Years passed and with it time brought age, age brought weakness, and soon it was time for her to leave the village and go to the place of death. In her heart she new she would never be taken, that she must take herself. She prepared herself, cleansing herself and putting on her worn leather dress.

She made her way through her door and onto the path that led to the burial site. The people watched as she crawled and pulled her frail self up the hill. Her eyes were filled with strength and dignity. She turned her head sensing something, and her ears heard a loud howling across the lands. She raised her voice and returned the howl. It was a howl of freedom that flowed from her, and as it did she transformed into that of a White Wolf. Gaining strength in her legs her eyes shone in the darkness as she ran across the hills to her freedom.

Today there is still seen a Woman with White flowing hair that stands a top White Woman Canyon even today. Having been seen to change before your eyes into a White Wolf. Helping others to find home, restore faith and find their own personal freedom. Listen to your Spirit form within you, and let it breathe and allow yourself to be who you are meant to be.

Mitakuye O’yasin

 

“I am Dedicated to Educating and sharing the Native culture with the World. It is not enough merely to teach the ways of our Elders. We must honor those traditions by sharing and educating the World. Inspiring others …Inspiring our Youth. Through the Music… the Arts…the stories…”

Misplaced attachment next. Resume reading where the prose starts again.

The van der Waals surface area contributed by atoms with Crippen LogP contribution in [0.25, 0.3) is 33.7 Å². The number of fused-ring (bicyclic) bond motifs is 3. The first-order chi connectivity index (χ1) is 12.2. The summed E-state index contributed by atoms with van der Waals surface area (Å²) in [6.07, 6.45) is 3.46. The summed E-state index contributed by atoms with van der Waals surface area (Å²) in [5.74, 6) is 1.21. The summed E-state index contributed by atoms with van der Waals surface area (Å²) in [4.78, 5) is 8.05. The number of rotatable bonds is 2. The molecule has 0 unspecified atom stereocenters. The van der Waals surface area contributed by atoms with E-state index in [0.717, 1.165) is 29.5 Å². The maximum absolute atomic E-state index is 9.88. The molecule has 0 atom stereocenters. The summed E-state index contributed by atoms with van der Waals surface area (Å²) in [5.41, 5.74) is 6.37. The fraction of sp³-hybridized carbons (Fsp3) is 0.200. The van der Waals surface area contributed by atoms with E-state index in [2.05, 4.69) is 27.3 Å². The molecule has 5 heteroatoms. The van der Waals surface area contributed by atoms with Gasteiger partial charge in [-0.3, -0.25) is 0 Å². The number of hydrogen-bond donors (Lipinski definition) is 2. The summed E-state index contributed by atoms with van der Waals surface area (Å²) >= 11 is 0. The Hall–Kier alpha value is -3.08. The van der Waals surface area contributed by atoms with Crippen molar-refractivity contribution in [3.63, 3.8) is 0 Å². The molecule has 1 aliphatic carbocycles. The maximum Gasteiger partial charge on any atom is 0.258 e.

Mitakuye O’yasin
~bear Medicinewalker

bear dec 2015

“Join Me as I continue the Sacred Hoop Project into this Year 2016…the year of Truths!”

 

sacred Hoop project 2016

 

Snow Falling In Silence by

Bernhard Wolfsheart Weilguni music available at http://wolfsheart.eu/en

 

 

11 Replies to “Time of the Wolf Moon as told by bear Medicinewalker”

  1. HI: I am a healing storyteller/shaman living in Albuquerque, NM. I carry Wolf Medicine (I am Eastern Band Cherokee and Celtic). Thank you for sharing this powerful story. It is so important that we keep Story alive, as it is the nourishment for our souls. Blessings to you.

  2. so captivatingly told of a soleful sad beautiful emotional journey. touched my soul completely…. thank you.

  3. This is a great story, I have always loved wolves and I believe they are protectors of the people as well. I once saw a very beautiful large and muscular wolf by the side of an international highway near Duluth, Minnesota. Someone had apparently run over him as his body was terribly mangled, probably from a semi truck. I felt very emotional for the that leader wolf and I still grieve for him.

    1. This is a story that is not heard often, but one that I love the message is so powerful. Many blessings to you and Yours…
      Mitakuye O`yasin,
      ~ bear Medicinewalker

  4. The story is soo well told that I could feel what she was feeling… Is that a Kiowa Inspired Love Flute?Beautiful and peaceful…I think I’m really gonna enjoy this site…Thank-you.

    1. Snow Falling In Silence by
      Bernhard Wolfsheart Weilguni music available at http://wolfsheart.eu/en

      Bernhard is part of our family at the Wolf and the bear Network…living in Austria…his music is amazing check him out on my Music page here and over on his site. ~ bear